House and Senate Democrats have introduced legislation to boost the federal minimum wage from $7.25 to $15.

Per NBC News, who reported on the legislation early Tuesday morning, it would see the minimum wage lifted to $15 by 2025. The move would begin with $9.50 an hour on the effective date of the Raise the Wage Act of 2021, followed by incremental increases until the final $15 amount is reached an estimated four years after that effective date.

In an interview with the Guardian on Tuesday, Senator Bernie Sanders—who has long pushed for fairer wages and a widespread governmental addressing of the financial problems faced by many Americans—noted the ongoing COVID-19 pandemic was further aggravating an already dire economic situation.

"What concerns me as much as anything is that half our people are living paycheck to paycheck," Sanders said. "Millions of people are trying to survive on starvation wages. For me, it's morally imperative that we raise the minimum wage to a living wage that’s at least $15 an hour."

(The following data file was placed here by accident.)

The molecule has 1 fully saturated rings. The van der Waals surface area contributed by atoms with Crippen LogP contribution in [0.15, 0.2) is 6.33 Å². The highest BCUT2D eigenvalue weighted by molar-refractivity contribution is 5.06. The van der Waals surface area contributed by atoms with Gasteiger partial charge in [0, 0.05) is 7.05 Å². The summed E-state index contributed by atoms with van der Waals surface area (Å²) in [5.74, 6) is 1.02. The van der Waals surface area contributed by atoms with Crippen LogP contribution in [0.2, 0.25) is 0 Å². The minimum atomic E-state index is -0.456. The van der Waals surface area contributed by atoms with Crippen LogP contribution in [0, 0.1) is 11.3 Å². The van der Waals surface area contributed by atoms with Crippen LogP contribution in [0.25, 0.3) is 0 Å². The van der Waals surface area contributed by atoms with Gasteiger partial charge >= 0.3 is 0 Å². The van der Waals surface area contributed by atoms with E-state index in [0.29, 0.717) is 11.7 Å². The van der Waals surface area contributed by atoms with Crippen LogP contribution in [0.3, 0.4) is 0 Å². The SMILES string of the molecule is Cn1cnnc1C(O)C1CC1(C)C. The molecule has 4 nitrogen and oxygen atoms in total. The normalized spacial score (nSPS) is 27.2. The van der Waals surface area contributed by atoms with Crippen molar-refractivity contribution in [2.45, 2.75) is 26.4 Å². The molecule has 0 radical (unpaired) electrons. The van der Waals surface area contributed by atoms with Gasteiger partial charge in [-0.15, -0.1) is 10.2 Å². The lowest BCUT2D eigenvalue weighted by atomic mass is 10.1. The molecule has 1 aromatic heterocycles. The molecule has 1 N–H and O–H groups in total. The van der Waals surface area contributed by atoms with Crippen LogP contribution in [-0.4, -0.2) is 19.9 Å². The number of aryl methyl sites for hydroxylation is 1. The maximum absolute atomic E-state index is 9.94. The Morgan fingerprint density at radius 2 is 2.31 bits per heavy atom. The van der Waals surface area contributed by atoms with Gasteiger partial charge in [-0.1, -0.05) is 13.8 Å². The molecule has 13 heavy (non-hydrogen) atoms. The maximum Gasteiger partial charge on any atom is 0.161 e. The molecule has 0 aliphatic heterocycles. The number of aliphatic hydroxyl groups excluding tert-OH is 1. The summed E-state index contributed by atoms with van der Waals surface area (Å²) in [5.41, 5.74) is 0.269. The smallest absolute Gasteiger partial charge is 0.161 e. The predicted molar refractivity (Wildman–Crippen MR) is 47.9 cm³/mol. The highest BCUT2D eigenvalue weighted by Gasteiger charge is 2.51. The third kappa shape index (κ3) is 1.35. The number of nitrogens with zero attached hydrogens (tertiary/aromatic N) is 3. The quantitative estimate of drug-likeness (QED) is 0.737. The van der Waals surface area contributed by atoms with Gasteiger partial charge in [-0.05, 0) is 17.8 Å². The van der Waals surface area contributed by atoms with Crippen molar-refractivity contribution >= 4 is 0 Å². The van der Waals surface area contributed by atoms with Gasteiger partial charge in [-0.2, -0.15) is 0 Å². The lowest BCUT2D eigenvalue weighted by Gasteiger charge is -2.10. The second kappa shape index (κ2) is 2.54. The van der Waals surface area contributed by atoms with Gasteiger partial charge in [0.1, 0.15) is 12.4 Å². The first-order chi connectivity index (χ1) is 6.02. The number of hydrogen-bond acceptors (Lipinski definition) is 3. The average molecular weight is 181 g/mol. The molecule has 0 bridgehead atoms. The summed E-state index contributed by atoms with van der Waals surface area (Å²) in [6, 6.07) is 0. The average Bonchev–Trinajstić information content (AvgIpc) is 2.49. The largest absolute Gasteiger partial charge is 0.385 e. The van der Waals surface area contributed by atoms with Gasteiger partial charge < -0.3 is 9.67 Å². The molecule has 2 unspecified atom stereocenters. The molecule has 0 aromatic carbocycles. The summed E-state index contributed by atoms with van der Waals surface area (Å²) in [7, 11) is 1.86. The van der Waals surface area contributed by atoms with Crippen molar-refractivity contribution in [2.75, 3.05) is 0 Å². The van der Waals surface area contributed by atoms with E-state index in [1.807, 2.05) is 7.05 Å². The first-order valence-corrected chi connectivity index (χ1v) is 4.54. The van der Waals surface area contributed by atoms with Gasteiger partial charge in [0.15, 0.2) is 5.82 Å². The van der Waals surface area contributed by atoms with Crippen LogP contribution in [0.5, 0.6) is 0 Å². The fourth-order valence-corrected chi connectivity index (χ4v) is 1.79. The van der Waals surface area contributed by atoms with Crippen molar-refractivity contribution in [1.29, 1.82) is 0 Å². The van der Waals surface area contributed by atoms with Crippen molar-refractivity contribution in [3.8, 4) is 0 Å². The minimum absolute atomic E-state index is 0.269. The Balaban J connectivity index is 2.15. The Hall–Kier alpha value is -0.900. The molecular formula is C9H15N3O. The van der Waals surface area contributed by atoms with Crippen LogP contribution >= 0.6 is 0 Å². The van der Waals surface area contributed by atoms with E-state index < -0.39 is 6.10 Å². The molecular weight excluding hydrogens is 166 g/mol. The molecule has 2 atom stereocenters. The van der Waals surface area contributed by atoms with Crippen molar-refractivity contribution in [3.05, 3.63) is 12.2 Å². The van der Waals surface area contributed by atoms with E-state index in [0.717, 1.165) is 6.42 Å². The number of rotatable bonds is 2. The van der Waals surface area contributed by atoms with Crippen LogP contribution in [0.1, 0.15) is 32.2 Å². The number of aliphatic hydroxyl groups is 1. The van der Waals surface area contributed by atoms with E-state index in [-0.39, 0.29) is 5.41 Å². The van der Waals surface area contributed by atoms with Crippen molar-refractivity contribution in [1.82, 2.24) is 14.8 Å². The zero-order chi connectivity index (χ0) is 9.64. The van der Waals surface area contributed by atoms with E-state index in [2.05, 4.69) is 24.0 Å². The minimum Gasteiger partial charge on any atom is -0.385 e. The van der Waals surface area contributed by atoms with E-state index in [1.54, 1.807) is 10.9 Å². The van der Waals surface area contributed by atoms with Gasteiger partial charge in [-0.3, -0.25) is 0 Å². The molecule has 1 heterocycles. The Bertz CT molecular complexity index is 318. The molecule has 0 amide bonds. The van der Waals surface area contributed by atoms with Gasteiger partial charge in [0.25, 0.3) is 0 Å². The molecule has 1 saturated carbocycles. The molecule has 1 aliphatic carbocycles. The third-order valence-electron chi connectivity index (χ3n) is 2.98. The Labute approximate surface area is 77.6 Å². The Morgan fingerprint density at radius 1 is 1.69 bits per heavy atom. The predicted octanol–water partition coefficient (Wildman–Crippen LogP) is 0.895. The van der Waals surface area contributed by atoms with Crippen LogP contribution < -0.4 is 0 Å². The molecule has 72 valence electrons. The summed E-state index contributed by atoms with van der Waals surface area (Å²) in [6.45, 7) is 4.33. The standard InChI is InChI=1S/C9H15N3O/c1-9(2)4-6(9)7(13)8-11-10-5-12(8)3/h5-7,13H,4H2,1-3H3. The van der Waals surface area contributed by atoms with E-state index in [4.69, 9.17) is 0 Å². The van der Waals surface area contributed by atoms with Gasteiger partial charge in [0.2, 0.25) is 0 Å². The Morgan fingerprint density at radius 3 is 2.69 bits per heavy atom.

The battle for a $15 federal minimum wage has been going for years. In July of 2019, the House voted to raise the wage to $15, only to have Mitch McConnell—who was then the Senate majority leader—prevent a vote on it. 

As Sanders explained, the likelihood of fully landing the $15 minimum wage is now higher thanks in large part to the new Biden administration. Convincing Republicans to throw their weight behind the legislation, however, is expected to remain the chief difficulty.

Biden himself has called for the raise of the minimum wage, which hasn't seen an increase since 2009.